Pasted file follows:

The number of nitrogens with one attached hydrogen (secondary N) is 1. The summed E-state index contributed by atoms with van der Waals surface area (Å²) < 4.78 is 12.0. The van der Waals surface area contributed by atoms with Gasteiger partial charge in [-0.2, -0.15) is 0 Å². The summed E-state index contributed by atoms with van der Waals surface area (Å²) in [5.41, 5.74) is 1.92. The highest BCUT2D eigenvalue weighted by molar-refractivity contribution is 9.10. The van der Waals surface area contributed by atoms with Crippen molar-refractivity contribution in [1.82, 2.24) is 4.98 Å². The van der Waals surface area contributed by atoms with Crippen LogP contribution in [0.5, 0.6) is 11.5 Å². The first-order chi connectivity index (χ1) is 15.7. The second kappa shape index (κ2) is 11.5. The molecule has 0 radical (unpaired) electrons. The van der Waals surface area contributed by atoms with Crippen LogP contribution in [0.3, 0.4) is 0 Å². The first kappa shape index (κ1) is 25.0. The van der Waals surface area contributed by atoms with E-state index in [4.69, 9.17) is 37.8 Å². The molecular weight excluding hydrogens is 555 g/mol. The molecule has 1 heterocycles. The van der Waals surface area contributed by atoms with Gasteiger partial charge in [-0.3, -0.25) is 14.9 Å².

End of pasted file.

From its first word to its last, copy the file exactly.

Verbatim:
The number of nitrogens with one attached hydrogen (secondary N) is 1. The summed E-state index contributed by atoms with van der Waals surface area (Å²) < 4.78 is 12.0. The van der Waals surface area contributed by atoms with Gasteiger partial charge in [-0.2, -0.15) is 0 Å². The summed E-state index contributed by atoms with van der Waals surface area (Å²) in [5.41, 5.74) is 1.92. The highest BCUT2D eigenvalue weighted by molar-refractivity contribution is 9.10. The van der Waals surface area contributed by atoms with Crippen molar-refractivity contribution in [1.82, 2.24) is 4.98 Å². The van der Waals surface area contributed by atoms with Crippen LogP contribution in [0.5, 0.6) is 11.5 Å². The first-order chi connectivity index (χ1) is 15.7. The second kappa shape index (κ2) is 11.5. The molecule has 0 radical (unpaired) electrons. The van der Waals surface area contributed by atoms with Crippen LogP contribution in [0.3, 0.4) is 0 Å². The first kappa shape index (κ1) is 25.0. The van der Waals surface area contributed by atoms with E-state index in [4.69, 9.17) is 37.8 Å². The molecular weight excluding hydrogens is 555 g/mol. The molecule has 1 heterocycles. The van der Waals surface area contributed by atoms with Gasteiger partial charge in [-0.3, -0.25) is 14.9 Å².